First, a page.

On Veterans Day, A&E launched Dogs of War, a new docuseries that shines a much-needed light on the record number of military vets struggling with emotional complications brought back from the battlefield. Post-traumatic stress disorder (PTSD) and addiction are two of the biggest issues veterans face once home. PTSD brings on feelings of intense anxiety, intrusive memories and horrifying flashbacks. In a desperate attempt to numb that pain, many turn to drugs or alcohol. The result is a vicious cycle of substance abuse and mental strain. At its core, Dogs of War is about men and women who bravely fought for our country – men and women who are wounded and desperate to heal. And we, the lucky viewers, are given a unique glimpse into the lives of these vets as they experience amazing and curative effects brought on not by numbing pharmaceuticals or alcohol, but by building a bond with service dogs.
The Birth of Paws and Stripes
Jim and Lindsey Stanek intimately understand the frustrations of thousands of vets and their family members. When Jim returned from his deployment with the 1st Infantry Division of the Army, he was suffering with a traumatic brain injury and PTSD. In searching for alternate forms of therapy, the couple saw first-hand the positive impact of service dogs. They eventually founded Paws and Stripes, an organization that pairs veterans with rescue dogs from local animal shelters. Together, the vets and dogs go through an extensive nine-to-12-month training program, learning how to work together as a team. Paws and Stripes is funded by donations and is free for the veterans. Jim was admittedly nervous about filming a series for TV, but knowing the show could help raise awareness about PTSD and the other struggles veterans face – he and Lindsey were all in. I had the honor of sitting down with Lindsey Stanek to learn a little more about their journey. Here’s what the hardworking Paws and Stripes CEO had to say.Q: Lindsey, it’s no secret that record numbers of military vets are struggling with emotional complications brought back from the battlefield. What was it like for Jim when he got back and how did you handle it?
A: Well, I met Jim after he had already been deployed twice, so I never knew the “pre-war” man. When he got back, he was sent to Brook Army Medical Center in Texas. That time in the hospital really just forced everything to catch up with him emotionally. He was put on so many different medications; he was quickly transformed into what I’d call a zombie. He would just lie in bed for days…-Lindsey StanekHe was put on so many different medications; he was quickly transformed into what I’d call a zombie. He would just lie in bed for days…literally days. I used to call his roommate and ask him to check and make sure Jim was still breathing. I couldn’t get through to him; he was unresponsive and it really scared me. I didn’t know if he would ever come back, you know, mentally. The hospital kept changing his meds. They wouldn’t take him off of them; they would just start him on something else. There was never any talk of getting off all these pills; it was so frustrating. The cocktails of meds made things worse for Jim. You get one effect from something on Monday and by Thursday he was taking something else. And it was a process that just kept snowballing.Q: It’s pretty obvious that the VA is stretched thin, especially its mental health care system. Did you find that to be true with Jim’s treatment process?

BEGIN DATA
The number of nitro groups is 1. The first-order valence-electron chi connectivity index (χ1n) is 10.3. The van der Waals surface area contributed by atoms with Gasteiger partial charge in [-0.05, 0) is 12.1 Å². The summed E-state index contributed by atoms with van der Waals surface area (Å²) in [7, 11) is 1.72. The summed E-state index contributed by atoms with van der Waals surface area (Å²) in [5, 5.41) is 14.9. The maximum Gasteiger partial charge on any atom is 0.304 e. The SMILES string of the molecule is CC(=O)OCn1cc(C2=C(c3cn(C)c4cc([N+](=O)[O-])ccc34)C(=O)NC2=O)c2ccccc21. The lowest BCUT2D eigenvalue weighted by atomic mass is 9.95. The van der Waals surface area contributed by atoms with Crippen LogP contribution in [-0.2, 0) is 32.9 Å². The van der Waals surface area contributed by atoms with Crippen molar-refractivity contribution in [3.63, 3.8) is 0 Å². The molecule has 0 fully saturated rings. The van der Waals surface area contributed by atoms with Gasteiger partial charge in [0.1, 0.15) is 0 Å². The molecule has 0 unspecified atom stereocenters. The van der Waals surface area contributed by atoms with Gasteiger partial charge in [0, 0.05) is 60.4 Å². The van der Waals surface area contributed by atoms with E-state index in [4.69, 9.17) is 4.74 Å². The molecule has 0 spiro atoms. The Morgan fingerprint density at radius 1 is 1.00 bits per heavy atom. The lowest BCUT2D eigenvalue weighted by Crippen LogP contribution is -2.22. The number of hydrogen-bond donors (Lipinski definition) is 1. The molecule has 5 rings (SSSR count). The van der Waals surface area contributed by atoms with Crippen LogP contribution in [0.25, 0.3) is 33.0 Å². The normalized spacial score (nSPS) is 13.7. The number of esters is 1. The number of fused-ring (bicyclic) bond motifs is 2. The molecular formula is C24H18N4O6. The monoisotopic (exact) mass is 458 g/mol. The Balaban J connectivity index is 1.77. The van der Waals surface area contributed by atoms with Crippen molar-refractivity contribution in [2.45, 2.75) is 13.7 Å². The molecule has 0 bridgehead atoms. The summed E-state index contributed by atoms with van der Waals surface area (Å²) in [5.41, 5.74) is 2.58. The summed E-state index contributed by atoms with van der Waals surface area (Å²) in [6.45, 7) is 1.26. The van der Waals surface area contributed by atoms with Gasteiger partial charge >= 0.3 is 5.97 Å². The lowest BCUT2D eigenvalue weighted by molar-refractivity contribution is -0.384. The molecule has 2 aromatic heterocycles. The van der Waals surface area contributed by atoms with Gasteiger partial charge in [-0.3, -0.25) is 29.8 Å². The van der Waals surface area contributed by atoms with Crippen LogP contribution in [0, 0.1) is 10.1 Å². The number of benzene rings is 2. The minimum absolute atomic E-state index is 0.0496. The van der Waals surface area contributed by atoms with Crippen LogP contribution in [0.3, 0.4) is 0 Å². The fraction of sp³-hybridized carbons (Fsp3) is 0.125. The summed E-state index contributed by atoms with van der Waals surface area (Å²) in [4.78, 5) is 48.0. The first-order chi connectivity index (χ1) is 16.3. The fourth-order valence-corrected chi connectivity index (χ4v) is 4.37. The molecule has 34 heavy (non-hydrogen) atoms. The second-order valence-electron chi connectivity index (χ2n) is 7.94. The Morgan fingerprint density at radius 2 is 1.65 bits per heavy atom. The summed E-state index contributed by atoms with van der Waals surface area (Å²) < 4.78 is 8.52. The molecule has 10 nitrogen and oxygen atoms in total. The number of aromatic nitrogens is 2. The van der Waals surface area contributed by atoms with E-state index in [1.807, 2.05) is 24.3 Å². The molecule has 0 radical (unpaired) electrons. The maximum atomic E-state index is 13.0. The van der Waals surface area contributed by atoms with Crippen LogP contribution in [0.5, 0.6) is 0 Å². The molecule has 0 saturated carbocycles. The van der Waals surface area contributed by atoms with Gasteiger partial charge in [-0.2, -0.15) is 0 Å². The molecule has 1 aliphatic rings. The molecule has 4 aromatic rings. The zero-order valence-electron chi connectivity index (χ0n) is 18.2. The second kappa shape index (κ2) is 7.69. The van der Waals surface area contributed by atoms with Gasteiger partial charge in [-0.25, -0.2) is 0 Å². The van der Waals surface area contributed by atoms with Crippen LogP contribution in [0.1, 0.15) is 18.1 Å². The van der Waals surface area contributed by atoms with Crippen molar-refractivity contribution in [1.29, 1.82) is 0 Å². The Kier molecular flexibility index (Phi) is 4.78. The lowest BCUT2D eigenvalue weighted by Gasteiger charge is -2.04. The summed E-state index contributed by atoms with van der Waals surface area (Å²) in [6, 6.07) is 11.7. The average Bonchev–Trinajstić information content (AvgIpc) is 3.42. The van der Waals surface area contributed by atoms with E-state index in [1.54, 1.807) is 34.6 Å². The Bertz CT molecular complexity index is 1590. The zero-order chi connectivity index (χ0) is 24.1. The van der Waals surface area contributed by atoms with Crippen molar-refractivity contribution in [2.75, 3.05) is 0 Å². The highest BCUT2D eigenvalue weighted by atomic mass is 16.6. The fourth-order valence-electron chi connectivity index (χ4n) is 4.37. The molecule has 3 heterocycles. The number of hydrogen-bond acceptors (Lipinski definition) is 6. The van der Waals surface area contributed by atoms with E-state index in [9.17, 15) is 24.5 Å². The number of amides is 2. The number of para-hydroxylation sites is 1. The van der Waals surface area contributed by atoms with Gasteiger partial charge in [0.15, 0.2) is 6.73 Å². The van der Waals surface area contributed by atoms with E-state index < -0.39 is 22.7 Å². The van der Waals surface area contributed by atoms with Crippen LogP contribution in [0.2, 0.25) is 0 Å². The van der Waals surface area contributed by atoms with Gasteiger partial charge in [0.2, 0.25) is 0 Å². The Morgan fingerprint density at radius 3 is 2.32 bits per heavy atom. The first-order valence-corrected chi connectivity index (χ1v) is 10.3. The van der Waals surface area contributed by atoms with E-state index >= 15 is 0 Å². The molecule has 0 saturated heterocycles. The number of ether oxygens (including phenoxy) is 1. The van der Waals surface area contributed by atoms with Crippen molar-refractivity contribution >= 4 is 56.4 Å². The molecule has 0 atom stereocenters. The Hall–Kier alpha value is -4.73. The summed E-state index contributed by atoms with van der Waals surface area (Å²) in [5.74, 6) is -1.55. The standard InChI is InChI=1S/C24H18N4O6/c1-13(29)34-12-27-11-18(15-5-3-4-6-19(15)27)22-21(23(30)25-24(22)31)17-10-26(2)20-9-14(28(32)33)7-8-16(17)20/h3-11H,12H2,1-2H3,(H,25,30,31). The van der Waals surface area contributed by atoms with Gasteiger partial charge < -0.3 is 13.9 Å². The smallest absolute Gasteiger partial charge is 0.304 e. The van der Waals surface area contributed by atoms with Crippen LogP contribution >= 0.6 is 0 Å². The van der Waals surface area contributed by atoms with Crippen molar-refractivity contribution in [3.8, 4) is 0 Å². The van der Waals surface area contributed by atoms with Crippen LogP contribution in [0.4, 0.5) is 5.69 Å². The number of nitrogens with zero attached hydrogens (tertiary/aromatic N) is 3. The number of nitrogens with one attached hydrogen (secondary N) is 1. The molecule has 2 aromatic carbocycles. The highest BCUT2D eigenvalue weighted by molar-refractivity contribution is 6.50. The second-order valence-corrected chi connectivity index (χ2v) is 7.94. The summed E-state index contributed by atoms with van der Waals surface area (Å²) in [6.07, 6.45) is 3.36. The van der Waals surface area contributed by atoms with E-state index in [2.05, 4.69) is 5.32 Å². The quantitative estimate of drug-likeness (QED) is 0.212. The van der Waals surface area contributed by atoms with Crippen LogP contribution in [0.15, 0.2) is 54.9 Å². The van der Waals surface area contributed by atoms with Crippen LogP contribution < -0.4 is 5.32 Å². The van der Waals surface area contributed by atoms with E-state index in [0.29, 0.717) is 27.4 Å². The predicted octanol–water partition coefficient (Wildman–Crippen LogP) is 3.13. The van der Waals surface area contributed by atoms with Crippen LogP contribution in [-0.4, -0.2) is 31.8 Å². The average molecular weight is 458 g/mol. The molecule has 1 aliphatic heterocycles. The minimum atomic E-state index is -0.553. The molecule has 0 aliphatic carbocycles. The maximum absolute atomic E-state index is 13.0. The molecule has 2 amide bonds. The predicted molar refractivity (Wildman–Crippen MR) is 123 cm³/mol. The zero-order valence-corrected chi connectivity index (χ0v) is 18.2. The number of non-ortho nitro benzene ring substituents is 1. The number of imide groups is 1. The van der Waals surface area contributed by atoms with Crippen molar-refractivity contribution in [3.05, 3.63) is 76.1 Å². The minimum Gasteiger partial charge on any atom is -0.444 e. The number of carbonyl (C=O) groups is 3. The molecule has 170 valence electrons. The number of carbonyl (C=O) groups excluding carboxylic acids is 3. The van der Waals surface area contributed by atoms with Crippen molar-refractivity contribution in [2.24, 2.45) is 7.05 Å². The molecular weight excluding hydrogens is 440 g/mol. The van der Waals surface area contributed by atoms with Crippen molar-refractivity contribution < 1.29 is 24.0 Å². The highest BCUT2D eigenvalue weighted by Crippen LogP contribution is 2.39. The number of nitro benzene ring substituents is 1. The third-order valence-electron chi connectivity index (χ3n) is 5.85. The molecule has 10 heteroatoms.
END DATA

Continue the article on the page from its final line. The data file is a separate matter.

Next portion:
A: Absolutely. When they first get out of the military, instead of just trying to address the real problems, it’s like a lot of providers are just putting a band-aid on a huge wound. The VA system is so overwhelmed right now; they don’t know what to do with all these vets who are really suffering.Q: So, what was it like for Jim trying to acclimate himself back into “normal” life after the military – especially while dealing with his PTSD issues?
A: After Jim’s divorce from his first wife, when he was still in the military, he would go out and drink at the bar with his buddies on the weekends. He was trying to cope. I would pick him up when the bar closed and take him back home. But when he was out of the war and stuck in a hospital with nothing to distract him – plus being told he would be medically retired – his whole world crashed in on him. Jim had to learn how to start over. I mean, one minute he’s an NCO with his troops in the Army and, next thing you know, he’s struggling to find a job and ended up working as an Animal Handler for the city. He was out there trying to work and, with that military mindset, he tried to push himself to do more – to do better – each day. That type A personality rubbed some of his co-workers the wrong way. Then he’d be right back to wondering how to care for his family and how to pay the bills. It all just compounded things. It was like he was on the verge of blowing up every minute of the day; I could see his frustration building. I wanted to help him so much because, you know, it’s tough to see the man you love going through something like that. I felt helpless…and I know he did too. It broke my heart.Q: What were some of the things that would trigger Jim’s PTSD symptoms?